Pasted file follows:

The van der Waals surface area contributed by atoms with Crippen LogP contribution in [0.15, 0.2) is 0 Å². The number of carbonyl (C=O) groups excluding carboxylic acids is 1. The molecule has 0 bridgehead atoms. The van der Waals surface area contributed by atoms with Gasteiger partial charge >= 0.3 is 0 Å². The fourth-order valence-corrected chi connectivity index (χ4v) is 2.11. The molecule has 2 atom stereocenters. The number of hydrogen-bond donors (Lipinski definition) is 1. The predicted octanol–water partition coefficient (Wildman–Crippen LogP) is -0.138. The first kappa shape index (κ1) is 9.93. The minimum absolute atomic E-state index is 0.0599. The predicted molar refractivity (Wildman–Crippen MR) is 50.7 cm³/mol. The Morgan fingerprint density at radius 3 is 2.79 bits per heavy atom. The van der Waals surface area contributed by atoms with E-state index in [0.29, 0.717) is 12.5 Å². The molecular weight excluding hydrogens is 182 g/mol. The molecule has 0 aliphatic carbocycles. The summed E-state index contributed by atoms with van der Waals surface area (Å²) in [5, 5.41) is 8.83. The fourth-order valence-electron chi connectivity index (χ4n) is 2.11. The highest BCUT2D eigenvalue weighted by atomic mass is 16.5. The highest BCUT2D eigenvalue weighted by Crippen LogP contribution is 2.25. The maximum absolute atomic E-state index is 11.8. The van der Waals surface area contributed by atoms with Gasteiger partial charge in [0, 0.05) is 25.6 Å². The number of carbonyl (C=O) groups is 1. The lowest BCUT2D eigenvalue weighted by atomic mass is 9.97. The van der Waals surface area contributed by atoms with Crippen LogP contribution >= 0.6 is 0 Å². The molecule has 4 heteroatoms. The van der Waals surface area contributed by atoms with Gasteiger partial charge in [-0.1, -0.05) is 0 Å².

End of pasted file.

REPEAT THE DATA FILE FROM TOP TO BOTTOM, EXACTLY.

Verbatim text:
The van der Waals surface area contributed by atoms with Crippen LogP contribution in [0.15, 0.2) is 0 Å². The number of carbonyl (C=O) groups excluding carboxylic acids is 1. The molecule has 0 bridgehead atoms. The van der Waals surface area contributed by atoms with Gasteiger partial charge >= 0.3 is 0 Å². The fourth-order valence-corrected chi connectivity index (χ4v) is 2.11. The molecule has 2 atom stereocenters. The number of hydrogen-bond donors (Lipinski definition) is 1. The predicted octanol–water partition coefficient (Wildman–Crippen LogP) is -0.138. The first kappa shape index (κ1) is 9.93. The minimum absolute atomic E-state index is 0.0599. The predicted molar refractivity (Wildman–Crippen MR) is 50.7 cm³/mol. The Morgan fingerprint density at radius 3 is 2.79 bits per heavy atom. The van der Waals surface area contributed by atoms with E-state index in [0.29, 0.717) is 12.5 Å². The molecular weight excluding hydrogens is 182 g/mol. The molecule has 0 aliphatic carbocycles. The summed E-state index contributed by atoms with van der Waals surface area (Å²) in [5, 5.41) is 8.83. The fourth-order valence-electron chi connectivity index (χ4n) is 2.11. The highest BCUT2D eigenvalue weighted by atomic mass is 16.5. The highest BCUT2D eigenvalue weighted by Crippen LogP contribution is 2.25. The maximum absolute atomic E-state index is 11.8. The van der Waals surface area contributed by atoms with Gasteiger partial charge in [0, 0.05) is 25.6 Å². The number of carbonyl (C=O) groups is 1. The lowest BCUT2D eigenvalue weighted by atomic mass is 9.97. The van der Waals surface area contributed by atoms with Crippen LogP contribution >= 0.6 is 0 Å². The molecule has 4 heteroatoms. The van der Waals surface area contributed by atoms with Gasteiger partial charge in [-0.1, -0.05) is 0 Å².